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Treatment of Oil Sands Process-affected Water (OSPW) Using Integrated Fixed-film Activated Sludge (IFAS) Reactors

  • Author / Creator
    Huang, Chunkai
  • The oil sands process-affected water (OSPW) generated from bitumen extraction of oil sands, is currently stored in tailings ponds due to its toxicity to the aquatic organisms. The primary toxic constituents of OSPW are a complex mixture of alicyclic and aliphatic compounds containing carboxyl radicals known as naphthenic acids (NAs). Cost-effective removal of NAs from OSPW is a key determinant for OSPW remediation. Thus, appropriate OSPW treatment processes are urgently needed to achieve the demand for extensive remediation of OSPW. To address the above need, the current study investigated the application of integrated fixed-film activated sludge (IFAS) reactor for OSPW treatment by applying different modes of operation (continuous and batch) for both raw and ozonated OSPWs. After 11 months of start-up, 12.1% of the acid extractable fraction (AEF) and 43.1% of the parent NAs were removed in the raw OSPW IFAS, while 42.0% AEF and 80.2% of parent NAs were removed in the ozonated OSPW IFAS. UPLC/HRMS analysis showed that NA biodegradation significantly decreased as the NA cyclization number increased. After 283 days of cultivation, the biofilm in the ozonated OSPW IFAS was significantly thicker than that in the raw OSPW IFAS. The quantitative polymerase chain reaction (q-PCR) revealed that the abundance proportions of both nitrifier genes (aomA, NSR and Nitro) and denitrifier genes (narG, nirS, nirK and nosZ) within total bacteria were significantly higher in biofilms than in flocs in the raw OSPW IFAS system, but a different trend was observed in the ozonated OSPW IFAS system. Further study investigated the microbial communities of OSPW, the seed sludge, both flocs and biofilms from two IFAS systems during the start-up period. Bacterial community in the seed sludge (activated sludge from Gold Bar Wastewater Treatment Plant (AS from GBWTP)) of two IFAS systems showed the greatest richness and evenness. Chao 1 value and Shannon diversity index results showed that the bacterial richness and microbial diversity of biofilms were significantly higher than those in flocs in both IFAS systems. The microbial community analysis from 454 sequencing revealed that Proteobacteria, Nitrospirae, Acidobacteria and Bacteroidetes were dominant phyla in both flocs and biofilms of IFAS reactors. However, the phyla and classes distribution of flocs and biofilms were significantly different. Principal Coordinate Analysis (PCoA) indicated that there were obvious differences in the microbial community between the biomass in IFAS systems and the seed sludge (AS from GBWTP) used for the start-up of IFAS systems. The batch experiments evaluated the roles of suspended flocs and attached biofilms from IFAS systems in their overall contribution toward organic compounds removal in OSPW. Compared to the biofilms, the flocs demonstrated considerably higher removal rates for chemical oxygen demand (COD) and ammonium, whereas, biofilms had better performance on the AEF removal than flocs. Meanwhile, the results also revealed that the biodegradation was the principal removal mechanism, whereas the biosorption contributed little to the OSPW organic compounds and the ammonium removals in the IFAS system. The optimization of IFAS systems evaluated the effects of hydraulic retention time (HRT) and the COD/N ratio on the OSPW treatment performance. After 11 months of HRT and ammonium optimization, 54.56% of the COD and 30.20% of the AEF were removed in raw OSPW IFAS, and 56.83% of the COD and 51.51% of the AEF were removed in ozonated OSPW IFAS. Extension of the HRT in the IFAS had no significant effect on the removal of COD and nitrogen, whereas a lower COD/N ratio increased the removal of organics and total nitrogen. The quantitative polymerase chain reaction (q-PCR) indicated that the abundance of nitrifier and denitrifier genes decreased during HRT optimization, and increased significantly after ammonium optimization. Further study compared microbial characteristics and OSPW treatment performance of five types of microbial biomass (moving bed biofilm reactor (MBBR)-biofilm, IFAS-biofilm, IFAS-flocs, membrane bioreactor (MBR)-aerobic-flocs, and MBR-anoxic-flocs) cultivated from three types of bioreactors (MBBR, IFAS, and MBR) in batch experiments. MBR-aerobic-flocs and MBR-anoxic-flocs demonstrated COD removal rates higher than microbial aggregates obtained from MBBR and IFAS. MBBR and IFAS biofilm had AEF removal capacities higher than that of flocs. MBBR-biofilm demonstrated the most efficient NAs removal from OSPW. NA degradation was highly dependent on the carbon number and Z value according to UPLC/HRMS analysis.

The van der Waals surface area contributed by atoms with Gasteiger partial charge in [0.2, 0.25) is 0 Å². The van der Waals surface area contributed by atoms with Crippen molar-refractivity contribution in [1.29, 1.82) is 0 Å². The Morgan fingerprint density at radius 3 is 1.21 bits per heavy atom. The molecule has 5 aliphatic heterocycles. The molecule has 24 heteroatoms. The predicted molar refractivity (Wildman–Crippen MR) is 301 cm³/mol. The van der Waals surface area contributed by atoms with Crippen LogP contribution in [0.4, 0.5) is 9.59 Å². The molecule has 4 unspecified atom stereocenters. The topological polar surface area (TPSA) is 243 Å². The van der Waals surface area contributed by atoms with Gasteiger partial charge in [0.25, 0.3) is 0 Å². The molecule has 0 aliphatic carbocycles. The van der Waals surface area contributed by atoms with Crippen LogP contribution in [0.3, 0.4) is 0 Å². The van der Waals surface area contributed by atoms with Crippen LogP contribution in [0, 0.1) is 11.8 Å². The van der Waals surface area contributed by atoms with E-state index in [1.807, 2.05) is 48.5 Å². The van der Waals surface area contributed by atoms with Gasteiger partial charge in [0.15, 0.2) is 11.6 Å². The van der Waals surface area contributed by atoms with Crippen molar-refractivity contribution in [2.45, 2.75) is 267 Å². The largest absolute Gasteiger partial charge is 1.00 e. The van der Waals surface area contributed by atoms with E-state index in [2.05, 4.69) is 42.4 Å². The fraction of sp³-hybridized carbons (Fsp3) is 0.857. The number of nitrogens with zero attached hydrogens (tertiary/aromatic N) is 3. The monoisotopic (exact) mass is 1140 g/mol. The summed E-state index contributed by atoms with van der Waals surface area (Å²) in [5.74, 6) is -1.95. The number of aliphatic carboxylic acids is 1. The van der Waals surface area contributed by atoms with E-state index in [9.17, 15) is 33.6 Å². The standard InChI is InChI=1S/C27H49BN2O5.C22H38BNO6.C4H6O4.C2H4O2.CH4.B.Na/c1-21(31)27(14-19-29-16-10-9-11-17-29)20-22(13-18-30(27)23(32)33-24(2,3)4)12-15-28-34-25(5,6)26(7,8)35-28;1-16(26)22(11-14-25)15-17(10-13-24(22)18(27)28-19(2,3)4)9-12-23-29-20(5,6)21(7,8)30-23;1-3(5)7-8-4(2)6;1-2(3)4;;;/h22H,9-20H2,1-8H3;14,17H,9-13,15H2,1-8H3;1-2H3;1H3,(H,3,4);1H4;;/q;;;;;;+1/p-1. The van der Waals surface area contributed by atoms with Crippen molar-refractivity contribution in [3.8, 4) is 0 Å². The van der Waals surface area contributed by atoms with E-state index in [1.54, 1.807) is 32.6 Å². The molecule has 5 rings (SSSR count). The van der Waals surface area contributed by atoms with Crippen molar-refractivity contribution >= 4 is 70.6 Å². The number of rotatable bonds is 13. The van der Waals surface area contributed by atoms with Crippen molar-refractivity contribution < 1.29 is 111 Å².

• Subjects / Keywords
  • Graduation date
    2016-06
  • Type of Item
    Thesis
  • Degree
    Doctor of Philosophy
  • DOI
    https://doi.org/10.7939/R3TD9NG9B
  • License
    This thesis is made available by the University of Alberta Libraries with permission of the copyright owner solely for non-commercial purposes. This thesis, or any portion thereof, may not otherwise be copied or reproduced without the written consent of the copyright owner, except to the extent permitted by Canadian copyright law.
  • Language
    English
  • Institution
    University of Alberta
  • Degree level
    Doctoral
  • Department
    • Department of Civil and Environmental Engineering
  • Specialization
    • Environmental Engineering
  • Supervisor / co-supervisor and their department(s)
    • Mohamed, Gamal El-Din (Environmental Engineering)
    • Yang, Liu (Environmental Engineering)
  • Examining committee members and their departments
    • Yang, Liu (Environmental Engineering)
    • Hung-Sool, Lee (Civil and Environmental Engineering)
    • Ian, Buchanan (Environmental Engineering)
    • Daniel, Barreda (Biological Sciences)
    • Mohamed, Gamal El-Din (Environmental Engineering)